From the net profit margin example, we can find that the net margin of Uno Company is 12.25%. If we compare this net margin with the net margin of companies under similar industry, we will be able to make an interpretation about whether the net margin of Uno Company is good enough.
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Net Profit Margin of Colgate
Below is the snapshot of Colgate’s Income Statement from 2007 to 2015.
 Net margin is calculated for Colgate by dividing Net Profit by Sales.
 We note that Net Margin for Colgate has been in the range of 12.5% – 15%.
 However, it decreased substantially in 2015 to 8.6% primarily due to CP Venezuela Accounting changes.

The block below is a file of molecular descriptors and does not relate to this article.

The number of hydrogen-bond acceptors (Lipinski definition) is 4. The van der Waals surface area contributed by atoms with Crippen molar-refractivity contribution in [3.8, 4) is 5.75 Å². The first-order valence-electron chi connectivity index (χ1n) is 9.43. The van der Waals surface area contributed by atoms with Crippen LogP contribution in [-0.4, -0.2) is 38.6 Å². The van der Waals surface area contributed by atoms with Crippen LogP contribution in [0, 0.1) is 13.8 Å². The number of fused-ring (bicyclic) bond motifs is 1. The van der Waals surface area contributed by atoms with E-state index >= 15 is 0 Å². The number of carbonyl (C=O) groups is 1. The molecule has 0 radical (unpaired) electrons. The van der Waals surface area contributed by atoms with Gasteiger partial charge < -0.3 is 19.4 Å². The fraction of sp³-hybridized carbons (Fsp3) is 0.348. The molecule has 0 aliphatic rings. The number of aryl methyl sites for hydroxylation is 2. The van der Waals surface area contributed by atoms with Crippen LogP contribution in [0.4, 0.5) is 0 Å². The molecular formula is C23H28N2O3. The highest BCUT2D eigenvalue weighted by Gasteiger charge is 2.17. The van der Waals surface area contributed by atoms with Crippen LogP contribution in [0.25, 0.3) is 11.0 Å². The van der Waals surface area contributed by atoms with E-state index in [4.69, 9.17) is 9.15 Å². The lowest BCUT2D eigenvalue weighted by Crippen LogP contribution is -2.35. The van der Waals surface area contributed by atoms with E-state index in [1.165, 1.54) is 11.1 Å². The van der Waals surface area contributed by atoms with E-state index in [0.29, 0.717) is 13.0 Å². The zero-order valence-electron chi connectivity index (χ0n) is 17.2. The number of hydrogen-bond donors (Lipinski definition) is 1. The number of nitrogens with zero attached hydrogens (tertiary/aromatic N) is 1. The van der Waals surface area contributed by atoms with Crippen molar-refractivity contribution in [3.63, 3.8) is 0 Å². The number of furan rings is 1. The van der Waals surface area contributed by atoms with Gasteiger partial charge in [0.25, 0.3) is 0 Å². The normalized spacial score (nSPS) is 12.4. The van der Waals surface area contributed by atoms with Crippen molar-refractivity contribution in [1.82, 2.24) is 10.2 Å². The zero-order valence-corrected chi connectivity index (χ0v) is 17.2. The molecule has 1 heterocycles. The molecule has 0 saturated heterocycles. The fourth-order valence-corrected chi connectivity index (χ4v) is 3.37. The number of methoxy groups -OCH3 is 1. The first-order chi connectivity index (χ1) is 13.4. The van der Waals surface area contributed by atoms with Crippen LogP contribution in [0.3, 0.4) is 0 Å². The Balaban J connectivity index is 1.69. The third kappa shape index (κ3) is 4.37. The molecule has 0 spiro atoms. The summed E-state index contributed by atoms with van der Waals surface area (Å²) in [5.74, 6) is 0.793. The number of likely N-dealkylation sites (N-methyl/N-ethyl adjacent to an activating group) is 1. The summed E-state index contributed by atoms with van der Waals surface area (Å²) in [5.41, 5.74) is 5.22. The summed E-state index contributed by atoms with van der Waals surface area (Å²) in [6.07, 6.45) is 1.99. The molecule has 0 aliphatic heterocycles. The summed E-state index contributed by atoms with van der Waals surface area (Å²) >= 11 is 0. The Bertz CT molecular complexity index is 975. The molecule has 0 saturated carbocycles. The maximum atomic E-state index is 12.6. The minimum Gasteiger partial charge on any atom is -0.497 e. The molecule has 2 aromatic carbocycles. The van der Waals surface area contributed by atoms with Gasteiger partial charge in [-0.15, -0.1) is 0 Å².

Explanation of Net Profit Margin Formula
In the Net Profit Margin ratio formula, we have taken “net profit” as numerator because we want to focus on “net profit”. And we are dividing “net profit” by “net sales” because we are finding the proportion of “net profit” to “net sales”
For example, if we have a net profit of $10 and the net sales are $100; then the net margin would be = ($10 / $100 * 100) = 10%.
 To find out the “net profit”, every investor needs to look at the income statement of a company. At the end of the income statement, the investor will find the “net profit”.
 And to find the “net sales”, you also need to look at the income statement. To find out the “net sales”, we need to deduct any sales discount or sales return from the gross sales.